Living Economics

Censoring Pleas for Help
Price control after natural disasters may misallocate scarce resources to less urgent needs

Summary of a report by Dwight Lee

The Freeman

January 1999

Once market prices are recognized as a means of communication, we can understand why government price controls are a particularly harmful form of censorship. And the harm is greatest at times of natural disasters because the victims are desperate to communicate their need for help.

After a natural disaster, prices generally increase sharply for labor, construction materials, electric generators, and a host of other products needed for recovery and comfort. The common explanation for these price increases is that unscrupulous suppliers are profiteering at the victims' expense. Suppliers may be profiting by raising prices, but the higher prices also help disaster victims effectively communicate their need for help to those who are most able to provide it. Price controls prevent this from happening by censoring communication among victims.

With price controls, victims who have the most urgent need for scarce supplies cannot communicate their urgency by offering higher prices. Similarly, there is no incentive for sellers of scarce supplies to sell them to only those who need them the most. So a hardware store owner may sell a much sought-after gas-powered electric generator to his friend to run his electric shaver rather than to grocery-store owners who badly need the generator to keep their thousands of dollars' worth of food from spoiling.

Without price controls, one of those grocery stores would have offered a higher price for the generator, effectively communicating (on behalf of customers) that it had a more urgent use for it than the hardware-store owner's friend had. Of course, without price controls, all those who need generators would have quickly secured them because they would have been able to communicate their need with suppliers outside the disaster area.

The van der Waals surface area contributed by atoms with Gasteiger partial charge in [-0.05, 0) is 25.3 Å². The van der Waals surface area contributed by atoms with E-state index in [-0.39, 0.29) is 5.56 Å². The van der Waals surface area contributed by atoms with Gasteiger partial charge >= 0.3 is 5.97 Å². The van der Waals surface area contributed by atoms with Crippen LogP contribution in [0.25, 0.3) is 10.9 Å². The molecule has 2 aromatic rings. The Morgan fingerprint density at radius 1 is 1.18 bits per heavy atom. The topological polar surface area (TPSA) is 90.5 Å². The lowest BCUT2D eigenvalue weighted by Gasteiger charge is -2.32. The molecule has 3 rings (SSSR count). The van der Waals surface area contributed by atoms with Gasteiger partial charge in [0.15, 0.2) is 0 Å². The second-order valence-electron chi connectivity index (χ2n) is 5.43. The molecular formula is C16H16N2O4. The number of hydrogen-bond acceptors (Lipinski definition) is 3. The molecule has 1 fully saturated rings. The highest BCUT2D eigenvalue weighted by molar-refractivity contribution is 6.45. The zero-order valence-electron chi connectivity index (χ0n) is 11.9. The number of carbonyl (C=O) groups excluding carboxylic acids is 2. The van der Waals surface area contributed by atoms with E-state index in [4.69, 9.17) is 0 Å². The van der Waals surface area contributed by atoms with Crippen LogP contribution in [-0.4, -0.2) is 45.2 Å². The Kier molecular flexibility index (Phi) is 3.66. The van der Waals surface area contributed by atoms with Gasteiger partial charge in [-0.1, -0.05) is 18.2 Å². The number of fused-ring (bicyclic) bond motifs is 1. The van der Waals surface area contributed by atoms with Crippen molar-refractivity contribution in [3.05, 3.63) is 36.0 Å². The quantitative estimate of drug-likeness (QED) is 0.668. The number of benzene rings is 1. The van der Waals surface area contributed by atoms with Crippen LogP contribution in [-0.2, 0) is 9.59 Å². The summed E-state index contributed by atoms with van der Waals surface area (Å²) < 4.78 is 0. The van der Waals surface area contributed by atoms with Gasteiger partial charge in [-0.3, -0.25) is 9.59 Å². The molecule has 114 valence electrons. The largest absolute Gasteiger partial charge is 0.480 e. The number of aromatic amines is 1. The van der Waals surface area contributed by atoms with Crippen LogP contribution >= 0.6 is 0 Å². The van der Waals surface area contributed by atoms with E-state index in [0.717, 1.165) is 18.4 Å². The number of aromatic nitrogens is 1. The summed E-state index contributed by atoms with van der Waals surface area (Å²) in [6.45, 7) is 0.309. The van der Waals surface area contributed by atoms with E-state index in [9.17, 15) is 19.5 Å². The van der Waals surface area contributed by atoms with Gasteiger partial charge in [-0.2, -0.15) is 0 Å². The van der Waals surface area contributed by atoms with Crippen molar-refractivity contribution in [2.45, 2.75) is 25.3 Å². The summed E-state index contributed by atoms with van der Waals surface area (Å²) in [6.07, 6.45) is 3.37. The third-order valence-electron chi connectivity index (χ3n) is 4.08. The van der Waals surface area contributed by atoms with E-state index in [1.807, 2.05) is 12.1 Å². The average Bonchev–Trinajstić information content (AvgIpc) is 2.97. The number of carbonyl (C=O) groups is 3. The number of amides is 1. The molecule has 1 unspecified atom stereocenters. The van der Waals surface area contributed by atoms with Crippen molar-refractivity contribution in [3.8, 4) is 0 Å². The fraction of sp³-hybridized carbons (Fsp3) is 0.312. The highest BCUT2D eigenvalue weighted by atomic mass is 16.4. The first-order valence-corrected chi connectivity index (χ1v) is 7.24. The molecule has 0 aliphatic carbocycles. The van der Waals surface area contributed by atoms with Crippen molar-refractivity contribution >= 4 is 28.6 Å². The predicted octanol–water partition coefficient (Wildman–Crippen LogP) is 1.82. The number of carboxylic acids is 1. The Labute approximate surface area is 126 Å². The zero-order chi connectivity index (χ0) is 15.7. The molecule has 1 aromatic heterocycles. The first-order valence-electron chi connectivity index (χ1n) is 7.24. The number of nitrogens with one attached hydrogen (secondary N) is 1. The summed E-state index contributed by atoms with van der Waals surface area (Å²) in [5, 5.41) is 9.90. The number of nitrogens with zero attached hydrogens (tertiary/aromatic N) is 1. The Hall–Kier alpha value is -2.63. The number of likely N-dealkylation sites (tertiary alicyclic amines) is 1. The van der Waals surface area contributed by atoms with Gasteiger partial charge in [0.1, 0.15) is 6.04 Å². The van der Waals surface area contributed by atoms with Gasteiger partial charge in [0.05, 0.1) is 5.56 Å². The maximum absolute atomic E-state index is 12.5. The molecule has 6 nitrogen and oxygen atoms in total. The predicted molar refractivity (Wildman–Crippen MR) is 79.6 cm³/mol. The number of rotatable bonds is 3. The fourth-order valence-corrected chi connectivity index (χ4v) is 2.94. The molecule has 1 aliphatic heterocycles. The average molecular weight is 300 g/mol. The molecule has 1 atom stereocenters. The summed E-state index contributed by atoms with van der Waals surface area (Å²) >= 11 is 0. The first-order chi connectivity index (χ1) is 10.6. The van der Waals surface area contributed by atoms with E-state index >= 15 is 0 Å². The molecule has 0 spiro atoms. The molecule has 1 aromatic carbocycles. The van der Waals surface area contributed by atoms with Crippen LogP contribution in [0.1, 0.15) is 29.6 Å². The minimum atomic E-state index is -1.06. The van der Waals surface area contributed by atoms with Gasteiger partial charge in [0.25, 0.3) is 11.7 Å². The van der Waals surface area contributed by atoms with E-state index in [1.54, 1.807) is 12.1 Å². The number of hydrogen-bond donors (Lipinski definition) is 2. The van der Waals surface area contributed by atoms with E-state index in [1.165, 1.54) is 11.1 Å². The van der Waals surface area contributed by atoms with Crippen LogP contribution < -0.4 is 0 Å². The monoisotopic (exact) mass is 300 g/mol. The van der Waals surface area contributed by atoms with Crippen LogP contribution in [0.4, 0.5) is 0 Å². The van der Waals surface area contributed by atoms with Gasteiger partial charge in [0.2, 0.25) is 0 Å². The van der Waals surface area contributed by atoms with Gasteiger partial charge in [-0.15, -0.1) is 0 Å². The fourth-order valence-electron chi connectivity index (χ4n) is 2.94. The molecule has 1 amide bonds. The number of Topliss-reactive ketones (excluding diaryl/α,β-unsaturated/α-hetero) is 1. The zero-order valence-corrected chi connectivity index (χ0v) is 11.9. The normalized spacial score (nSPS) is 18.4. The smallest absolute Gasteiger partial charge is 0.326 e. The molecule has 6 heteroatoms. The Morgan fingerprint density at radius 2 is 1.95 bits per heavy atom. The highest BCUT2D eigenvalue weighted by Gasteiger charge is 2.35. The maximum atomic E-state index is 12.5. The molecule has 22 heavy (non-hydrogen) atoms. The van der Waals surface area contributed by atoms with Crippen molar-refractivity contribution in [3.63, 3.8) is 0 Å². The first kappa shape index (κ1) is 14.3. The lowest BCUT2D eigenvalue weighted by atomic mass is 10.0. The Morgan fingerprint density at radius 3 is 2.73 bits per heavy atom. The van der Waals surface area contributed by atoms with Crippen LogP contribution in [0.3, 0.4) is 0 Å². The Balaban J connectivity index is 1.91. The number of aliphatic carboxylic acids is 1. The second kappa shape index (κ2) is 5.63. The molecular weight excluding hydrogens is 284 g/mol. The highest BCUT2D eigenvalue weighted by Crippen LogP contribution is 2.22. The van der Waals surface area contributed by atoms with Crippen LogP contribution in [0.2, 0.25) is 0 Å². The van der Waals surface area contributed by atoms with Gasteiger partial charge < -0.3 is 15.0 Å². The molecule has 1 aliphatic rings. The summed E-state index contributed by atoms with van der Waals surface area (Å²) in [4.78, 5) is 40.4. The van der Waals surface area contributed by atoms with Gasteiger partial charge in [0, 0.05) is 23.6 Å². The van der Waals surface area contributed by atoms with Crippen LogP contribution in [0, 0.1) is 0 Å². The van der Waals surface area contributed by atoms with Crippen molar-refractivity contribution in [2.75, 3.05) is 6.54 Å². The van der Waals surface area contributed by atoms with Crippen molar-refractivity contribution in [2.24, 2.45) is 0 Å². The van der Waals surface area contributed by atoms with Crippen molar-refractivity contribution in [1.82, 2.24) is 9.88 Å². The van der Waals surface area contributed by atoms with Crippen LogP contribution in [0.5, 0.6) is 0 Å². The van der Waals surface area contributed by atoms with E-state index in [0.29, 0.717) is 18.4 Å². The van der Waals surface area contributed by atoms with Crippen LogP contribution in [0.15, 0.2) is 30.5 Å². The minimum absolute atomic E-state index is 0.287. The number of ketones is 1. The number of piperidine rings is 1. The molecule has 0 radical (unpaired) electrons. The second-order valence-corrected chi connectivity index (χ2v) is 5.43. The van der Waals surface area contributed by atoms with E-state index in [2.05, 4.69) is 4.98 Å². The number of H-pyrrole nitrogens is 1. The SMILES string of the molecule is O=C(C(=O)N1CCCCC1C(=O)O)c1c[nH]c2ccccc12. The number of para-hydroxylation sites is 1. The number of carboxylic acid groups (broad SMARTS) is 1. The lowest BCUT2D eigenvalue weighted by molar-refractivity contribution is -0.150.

Note:
  1. This report may be found at http://www.fee.org/freeman/99/9901/lee.html
  2. This report may be found at http://www.fee.org/freeman/99/9901/lee.html
Access Tools
• Advanced Search
• Browse Micro
Comparative advantage (14) Competitive strategy (27) Costs and opportunities (53) Entrepreneurship (3) Externality (28) Free Market Solutions (17) Free Ridership (3) Game Theory (22) Incentives (13) Income Distribution (25) Information (19) Labor Market (24) Marginal optimization (33) Market Demand (17) Market Entry (9) Market Exit (2) Market Intervention (12) Market Structure (29) Market supply (4) Material Flow (2) Miscellaneous (3) Price Discrimination (17) Pricing Strategy (46) Profit maximization (48) Property Rights (42) Regulation (16) Rent Seeking (2) Risk Taking (12) Scarcity (10) Tastes & Preferences (27) Taxes (7) Technology (9) Type of goods (31) What Price Means (27)
• Browse Macro
Boom and Bust (9) Budget Balance (12) Comparative advantage (13) Economic Development (1) Economic Indicators (6) Fiscal Policy (12) Incentives (1) Income and output (25) Income Distribution (5) Labor Market (6) Money and Credit (20) Regulation (5) Rent Seeking (1) Saving (6) Taxes (4) Technology (1) Trade and Foreign Exchange (30)
• Glossary
List All
Search

• Microeconomics Lectures • Macroeconomics Lectures
Instructor
• Instructor Log in • Sample TOC • Demo/Register • Video Tour
Student
• Student Log in
Close
Instructor Log in

Class
Close
Student Log in


Open Menu
Term
Definition